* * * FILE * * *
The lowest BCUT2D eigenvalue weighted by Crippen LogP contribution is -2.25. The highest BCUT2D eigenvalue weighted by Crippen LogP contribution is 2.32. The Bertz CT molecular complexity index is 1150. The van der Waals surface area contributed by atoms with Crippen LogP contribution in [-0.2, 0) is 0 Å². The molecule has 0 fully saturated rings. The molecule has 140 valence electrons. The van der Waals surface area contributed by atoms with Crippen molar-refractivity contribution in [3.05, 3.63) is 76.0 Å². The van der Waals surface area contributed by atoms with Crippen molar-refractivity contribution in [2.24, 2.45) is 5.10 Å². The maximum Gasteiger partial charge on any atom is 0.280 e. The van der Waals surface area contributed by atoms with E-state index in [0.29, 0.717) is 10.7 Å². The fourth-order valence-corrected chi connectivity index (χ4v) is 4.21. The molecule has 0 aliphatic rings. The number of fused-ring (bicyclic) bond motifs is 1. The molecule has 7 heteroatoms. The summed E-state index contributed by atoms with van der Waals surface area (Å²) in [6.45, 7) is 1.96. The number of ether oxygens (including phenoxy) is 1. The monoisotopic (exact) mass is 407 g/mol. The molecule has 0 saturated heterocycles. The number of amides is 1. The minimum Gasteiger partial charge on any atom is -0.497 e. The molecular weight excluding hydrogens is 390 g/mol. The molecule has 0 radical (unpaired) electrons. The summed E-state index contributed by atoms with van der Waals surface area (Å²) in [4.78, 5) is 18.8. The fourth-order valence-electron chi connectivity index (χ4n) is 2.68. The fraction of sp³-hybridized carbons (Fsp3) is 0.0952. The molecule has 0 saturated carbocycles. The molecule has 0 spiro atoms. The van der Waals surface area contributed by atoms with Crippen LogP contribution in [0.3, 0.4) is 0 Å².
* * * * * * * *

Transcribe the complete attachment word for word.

The lowest BCUT2D eigenvalue weighted by Crippen LogP contribution is -2.25. The highest BCUT2D eigenvalue weighted by Crippen LogP contribution is 2.32. The Bertz CT molecular complexity index is 1150. The van der Waals surface area contributed by atoms with Crippen LogP contribution in [-0.2, 0) is 0 Å². The molecule has 0 fully saturated rings. The molecule has 140 valence electrons. The van der Waals surface area contributed by atoms with Crippen molar-refractivity contribution in [3.05, 3.63) is 76.0 Å². The van der Waals surface area contributed by atoms with Crippen molar-refractivity contribution in [2.24, 2.45) is 5.10 Å². The maximum Gasteiger partial charge on any atom is 0.280 e. The van der Waals surface area contributed by atoms with E-state index in [0.29, 0.717) is 10.7 Å². The fourth-order valence-corrected chi connectivity index (χ4v) is 4.21. The molecule has 0 aliphatic rings. The number of fused-ring (bicyclic) bond motifs is 1. The molecule has 7 heteroatoms. The summed E-state index contributed by atoms with van der Waals surface area (Å²) in [6.45, 7) is 1.96. The number of ether oxygens (including phenoxy) is 1. The monoisotopic (exact) mass is 407 g/mol. The molecule has 0 saturated heterocycles. The number of amides is 1. The minimum Gasteiger partial charge on any atom is -0.497 e. The molecular weight excluding hydrogens is 390 g/mol. The molecule has 0 radical (unpaired) electrons. The summed E-state index contributed by atoms with van der Waals surface area (Å²) in [4.78, 5) is 18.8. The fourth-order valence-electron chi connectivity index (χ4n) is 2.68. The fraction of sp³-hybridized carbons (Fsp3) is 0.0952. The molecule has 0 saturated carbocycles. The molecule has 0 spiro atoms. The van der Waals surface area contributed by atoms with Crippen LogP contribution in [0.3, 0.4) is 0 Å².